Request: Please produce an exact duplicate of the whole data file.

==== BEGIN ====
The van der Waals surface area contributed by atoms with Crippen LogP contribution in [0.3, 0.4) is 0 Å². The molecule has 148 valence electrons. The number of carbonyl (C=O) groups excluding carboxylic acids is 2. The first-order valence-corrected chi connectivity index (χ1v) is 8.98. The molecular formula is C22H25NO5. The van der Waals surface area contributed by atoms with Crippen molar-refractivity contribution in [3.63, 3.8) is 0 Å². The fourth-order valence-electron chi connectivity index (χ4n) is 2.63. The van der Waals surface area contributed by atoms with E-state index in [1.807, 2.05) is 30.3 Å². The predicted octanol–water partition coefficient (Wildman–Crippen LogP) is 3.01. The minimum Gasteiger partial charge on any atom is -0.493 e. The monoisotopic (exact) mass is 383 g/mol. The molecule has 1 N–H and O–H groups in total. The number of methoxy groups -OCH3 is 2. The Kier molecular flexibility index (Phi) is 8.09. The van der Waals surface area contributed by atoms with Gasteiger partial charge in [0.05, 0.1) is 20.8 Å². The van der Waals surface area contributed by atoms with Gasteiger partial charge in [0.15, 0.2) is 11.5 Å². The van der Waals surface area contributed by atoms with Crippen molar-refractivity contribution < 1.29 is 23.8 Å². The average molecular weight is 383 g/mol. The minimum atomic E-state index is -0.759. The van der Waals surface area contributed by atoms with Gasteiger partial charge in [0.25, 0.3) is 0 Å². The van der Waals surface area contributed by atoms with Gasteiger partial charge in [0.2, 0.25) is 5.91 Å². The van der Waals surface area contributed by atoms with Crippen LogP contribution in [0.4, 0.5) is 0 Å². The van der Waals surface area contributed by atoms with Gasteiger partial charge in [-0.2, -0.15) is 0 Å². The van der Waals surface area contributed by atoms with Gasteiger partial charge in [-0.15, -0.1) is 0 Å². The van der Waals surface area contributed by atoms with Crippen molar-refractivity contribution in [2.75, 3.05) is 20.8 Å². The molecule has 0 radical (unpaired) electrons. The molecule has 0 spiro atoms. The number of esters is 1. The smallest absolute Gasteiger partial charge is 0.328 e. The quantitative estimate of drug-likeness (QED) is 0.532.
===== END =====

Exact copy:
The van der Waals surface area contributed by atoms with Crippen LogP contribution in [0.3, 0.4) is 0 Å². The molecule has 148 valence electrons. The number of carbonyl (C=O) groups excluding carboxylic acids is 2. The first-order valence-corrected chi connectivity index (χ1v) is 8.98. The molecular formula is C22H25NO5. The van der Waals surface area contributed by atoms with Crippen molar-refractivity contribution in [3.63, 3.8) is 0 Å². The fourth-order valence-electron chi connectivity index (χ4n) is 2.63. The van der Waals surface area contributed by atoms with E-state index in [1.807, 2.05) is 30.3 Å². The predicted octanol–water partition coefficient (Wildman–Crippen LogP) is 3.01. The minimum Gasteiger partial charge on any atom is -0.493 e. The monoisotopic (exact) mass is 383 g/mol. The molecule has 1 N–H and O–H groups in total. The number of methoxy groups -OCH3 is 2. The Kier molecular flexibility index (Phi) is 8.09. The van der Waals surface area contributed by atoms with Gasteiger partial charge in [0.05, 0.1) is 20.8 Å². The van der Waals surface area contributed by atoms with Gasteiger partial charge in [0.15, 0.2) is 11.5 Å². The van der Waals surface area contributed by atoms with Crippen molar-refractivity contribution < 1.29 is 23.8 Å². The average molecular weight is 383 g/mol. The minimum atomic E-state index is -0.759. The van der Waals surface area contributed by atoms with Gasteiger partial charge in [0.25, 0.3) is 0 Å². The van der Waals surface area contributed by atoms with Gasteiger partial charge in [0.2, 0.25) is 5.91 Å². The van der Waals surface area contributed by atoms with Crippen LogP contribution in [0.4, 0.5) is 0 Å². The van der Waals surface area contributed by atoms with Gasteiger partial charge in [-0.2, -0.15) is 0 Å². The van der Waals surface area contributed by atoms with Gasteiger partial charge in [-0.15, -0.1) is 0 Å². The van der Waals surface area contributed by atoms with Crippen molar-refractivity contribution in [2.75, 3.05) is 20.8 Å². The molecule has 0 radical (unpaired) electrons. The molecule has 0 spiro atoms. The number of esters is 1. The smallest absolute Gasteiger partial charge is 0.328 e. The quantitative estimate of drug-likeness (QED) is 0.532.